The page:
My mom called me this week, as my oldest daughter was out of school on break.  My mom’s co-worker has this dummy mummy that they dress up from time to time.  My oldest daughter “follows” the dummy mummy (his name is Renfro) and she sends my daughter pictures for every holiday theme for which Renfro is appropriately dressed.

My mom called and asked if I would like to take my kids to the Dollar Store so they could pick out some Halloween decorations, come to her office, and dress Renfro up.  Sure, it was a homeschool day for my younger daughter, but we had already been to the library and completed most of our work for the day.  It would be fun!

So, I go into the Dollar Store (completely unprepared: we’d had a make up gymnastics class that morning, then went straight to the store, so I hadn’t packed snacks or anything, because I was not expecting to be gone for that long).  The kids are whining about being hungry, so I let them pick out snacks in addition to all of their paraphernalia to make Renfro look more appropriate for Halloween.

Side note: I don’t usually allow my kids to eat a lot of junk food.  In fact, we don’t even keep most junk foods in the house.  My husband gets migraines from MSG, so we never eat things like Cheetos, Doritos, etc.  So, that’s what my kids want.  That morning, I was feeling especially giving and high on life, so I say, “Sure, get whatever you want!”

They load up.  We get to the register to check out.  Our total: $7 and some change.  My kids are hovering around the register grabbing for the snacks and the checkout lady asks if she can give the snacks to the kids.  I respond, “Sure!”  “Will you open this, mommy?” they ask.  “Of course!”  So I open both bags of chips and the kids go to eating them like they haven’t eaten in days.  It was ridiculous.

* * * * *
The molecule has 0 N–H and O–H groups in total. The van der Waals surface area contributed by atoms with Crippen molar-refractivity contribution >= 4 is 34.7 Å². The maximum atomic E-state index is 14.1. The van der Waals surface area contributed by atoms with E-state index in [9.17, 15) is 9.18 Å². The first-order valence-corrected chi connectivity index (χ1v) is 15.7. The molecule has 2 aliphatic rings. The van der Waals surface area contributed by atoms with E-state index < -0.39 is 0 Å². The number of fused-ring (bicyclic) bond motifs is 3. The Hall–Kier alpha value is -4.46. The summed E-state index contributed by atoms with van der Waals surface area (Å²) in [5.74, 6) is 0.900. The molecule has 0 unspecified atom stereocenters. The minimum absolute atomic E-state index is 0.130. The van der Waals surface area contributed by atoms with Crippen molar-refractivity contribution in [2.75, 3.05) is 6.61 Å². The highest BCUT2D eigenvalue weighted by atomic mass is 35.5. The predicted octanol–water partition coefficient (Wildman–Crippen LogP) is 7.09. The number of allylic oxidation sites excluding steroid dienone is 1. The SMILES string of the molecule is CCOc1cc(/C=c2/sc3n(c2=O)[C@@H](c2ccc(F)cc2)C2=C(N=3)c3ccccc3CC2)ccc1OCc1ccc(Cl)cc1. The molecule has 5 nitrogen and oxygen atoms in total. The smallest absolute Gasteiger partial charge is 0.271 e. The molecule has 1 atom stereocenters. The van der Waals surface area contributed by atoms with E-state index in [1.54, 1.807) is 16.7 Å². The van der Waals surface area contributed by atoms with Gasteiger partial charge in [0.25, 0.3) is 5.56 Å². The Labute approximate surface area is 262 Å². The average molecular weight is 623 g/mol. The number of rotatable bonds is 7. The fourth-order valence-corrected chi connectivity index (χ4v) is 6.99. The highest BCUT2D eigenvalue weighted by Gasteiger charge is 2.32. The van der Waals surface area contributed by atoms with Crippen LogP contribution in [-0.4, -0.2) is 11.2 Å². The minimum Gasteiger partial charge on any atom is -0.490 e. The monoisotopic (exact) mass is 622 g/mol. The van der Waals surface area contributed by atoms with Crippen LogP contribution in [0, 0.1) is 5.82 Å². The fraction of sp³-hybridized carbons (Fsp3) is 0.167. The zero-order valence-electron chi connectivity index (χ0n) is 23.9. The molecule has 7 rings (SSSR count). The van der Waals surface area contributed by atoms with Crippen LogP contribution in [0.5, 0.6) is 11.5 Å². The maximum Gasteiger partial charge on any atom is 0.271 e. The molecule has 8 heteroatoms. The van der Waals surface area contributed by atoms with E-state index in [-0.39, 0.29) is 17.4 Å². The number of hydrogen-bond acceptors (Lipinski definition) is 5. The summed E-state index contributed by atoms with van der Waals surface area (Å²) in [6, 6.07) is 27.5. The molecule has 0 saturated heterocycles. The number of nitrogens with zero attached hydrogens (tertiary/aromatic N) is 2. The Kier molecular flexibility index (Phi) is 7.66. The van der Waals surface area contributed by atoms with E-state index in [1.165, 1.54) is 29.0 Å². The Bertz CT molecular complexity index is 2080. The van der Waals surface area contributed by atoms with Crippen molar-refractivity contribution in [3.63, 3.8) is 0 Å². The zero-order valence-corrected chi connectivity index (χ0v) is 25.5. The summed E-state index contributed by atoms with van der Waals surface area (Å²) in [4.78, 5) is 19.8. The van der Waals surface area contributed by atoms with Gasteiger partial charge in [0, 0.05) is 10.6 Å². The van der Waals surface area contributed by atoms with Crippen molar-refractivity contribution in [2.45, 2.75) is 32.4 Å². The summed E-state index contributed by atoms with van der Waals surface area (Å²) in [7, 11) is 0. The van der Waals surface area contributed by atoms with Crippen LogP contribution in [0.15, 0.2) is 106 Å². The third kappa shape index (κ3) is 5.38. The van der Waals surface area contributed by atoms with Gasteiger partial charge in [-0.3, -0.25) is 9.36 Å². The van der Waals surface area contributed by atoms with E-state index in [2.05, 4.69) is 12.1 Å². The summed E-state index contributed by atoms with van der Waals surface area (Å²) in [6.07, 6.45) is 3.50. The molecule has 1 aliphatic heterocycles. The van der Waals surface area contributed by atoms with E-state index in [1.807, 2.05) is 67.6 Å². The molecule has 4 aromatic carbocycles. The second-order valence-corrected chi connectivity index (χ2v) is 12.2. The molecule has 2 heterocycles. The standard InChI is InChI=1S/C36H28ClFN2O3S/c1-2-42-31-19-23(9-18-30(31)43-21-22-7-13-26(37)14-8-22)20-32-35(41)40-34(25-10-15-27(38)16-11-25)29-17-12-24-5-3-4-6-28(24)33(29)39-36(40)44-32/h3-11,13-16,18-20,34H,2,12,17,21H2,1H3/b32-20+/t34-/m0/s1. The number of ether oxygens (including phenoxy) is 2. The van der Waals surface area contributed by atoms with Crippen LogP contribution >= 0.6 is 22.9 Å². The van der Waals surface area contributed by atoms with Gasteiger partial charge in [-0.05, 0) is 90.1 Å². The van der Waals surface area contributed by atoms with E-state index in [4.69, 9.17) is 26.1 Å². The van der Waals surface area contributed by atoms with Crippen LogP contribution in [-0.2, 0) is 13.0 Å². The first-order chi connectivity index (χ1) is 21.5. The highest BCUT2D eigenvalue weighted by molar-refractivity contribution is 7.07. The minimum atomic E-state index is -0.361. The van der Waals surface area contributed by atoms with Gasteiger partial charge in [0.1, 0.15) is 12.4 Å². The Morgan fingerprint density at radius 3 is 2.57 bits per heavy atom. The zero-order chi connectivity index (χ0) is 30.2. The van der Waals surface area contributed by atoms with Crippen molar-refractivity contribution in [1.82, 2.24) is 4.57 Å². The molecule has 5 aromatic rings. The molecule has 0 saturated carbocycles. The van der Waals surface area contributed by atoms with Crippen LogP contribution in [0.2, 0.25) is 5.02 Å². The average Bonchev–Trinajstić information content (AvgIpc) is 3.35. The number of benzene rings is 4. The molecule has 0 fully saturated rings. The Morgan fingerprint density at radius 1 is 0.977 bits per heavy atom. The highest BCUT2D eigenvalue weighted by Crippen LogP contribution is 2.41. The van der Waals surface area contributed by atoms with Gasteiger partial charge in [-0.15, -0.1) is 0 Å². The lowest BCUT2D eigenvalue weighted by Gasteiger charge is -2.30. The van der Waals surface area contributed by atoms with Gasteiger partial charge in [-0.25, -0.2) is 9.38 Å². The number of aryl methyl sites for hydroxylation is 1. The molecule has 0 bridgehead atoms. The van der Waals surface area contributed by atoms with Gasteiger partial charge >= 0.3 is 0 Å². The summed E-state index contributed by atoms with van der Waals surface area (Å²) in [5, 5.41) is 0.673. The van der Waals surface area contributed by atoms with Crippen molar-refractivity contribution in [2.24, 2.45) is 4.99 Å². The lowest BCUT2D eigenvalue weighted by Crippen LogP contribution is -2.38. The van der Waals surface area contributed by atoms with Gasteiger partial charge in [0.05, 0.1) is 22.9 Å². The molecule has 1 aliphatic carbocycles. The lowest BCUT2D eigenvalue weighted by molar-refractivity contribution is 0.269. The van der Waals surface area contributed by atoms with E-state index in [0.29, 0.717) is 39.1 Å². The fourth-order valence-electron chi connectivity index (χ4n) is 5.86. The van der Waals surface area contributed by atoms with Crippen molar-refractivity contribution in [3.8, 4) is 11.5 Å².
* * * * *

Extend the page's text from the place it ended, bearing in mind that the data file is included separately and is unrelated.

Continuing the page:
That wasn’t the only thing that was ridiculous that day.  My credit card gets declined.  “What? That’s impossible!” I say.  The checkout lady asks me if it’s a debit card.  I say no.  She says, “We only take debit cards or cash.”  Well, I don’t have any cash.  I recently swapped my huge wallet I kept leaving places for a smaller one that only holds what I need, a credit card, id, and library card.  I don’t have my debit card.

I’m starting to turn three shades of red and am completely mortified.  I start apologizing profusely and tell the kids, we’ll have to go home and get a snack; we have to give these ones back, because I didn’t bring the right money.

My oldest daughter starts wailing.  She is crying actual tears, saying loudly, “But, I’m starving!”  I’m completely dumbfounded.  The woman in line behind me is staring.  The checkout woman doesn’t say a word.  She doesn’t know what to say.  I know both women are making judgments about me.  “How could she not know she needed cash or a debit card?”  “I can’t believe she just let her kids eat the snacks in the store!”  “Her kids are starving and she buys them Cheetos and Doritos?”  “Nice parenting!”  I started to laugh a little as I wrestle the chips from the oldest daughter and the lady behind me, after what seems like an eternity, says, “I’ll buy their snacks!”

She was an angel that morning, and I truly appreciated the generous offering of a dollar so that my children could have their junky snacks, but the looks on her face as well as the checkout lady had already registered.  I just wanted to scream, “I’m not a bad parent!  I do have money to feed my kids!  They almost never eat junk food!”

I got to thinking about it later and I realized that the shoe is on the other foot.  So many times, I’ve sat back and judged others because of actions I saw in the moment, but never considered what might really be going on.  The truth is that’s the point.  It does not even matter what’s going on.  Judgment is wrong.  It makes people feel bad and is a product of fear, and not love.  I strive to lead my life focused on love, not fear, and as a result, need not judge.  I’m so grateful for opportunities like this that I can learn from, even when they feel humiliating at the time.  I’m grateful for the awareness to see things as they really are.  The life lessons are everywhere!  Are you taking the time to discover them and make change where change is needed?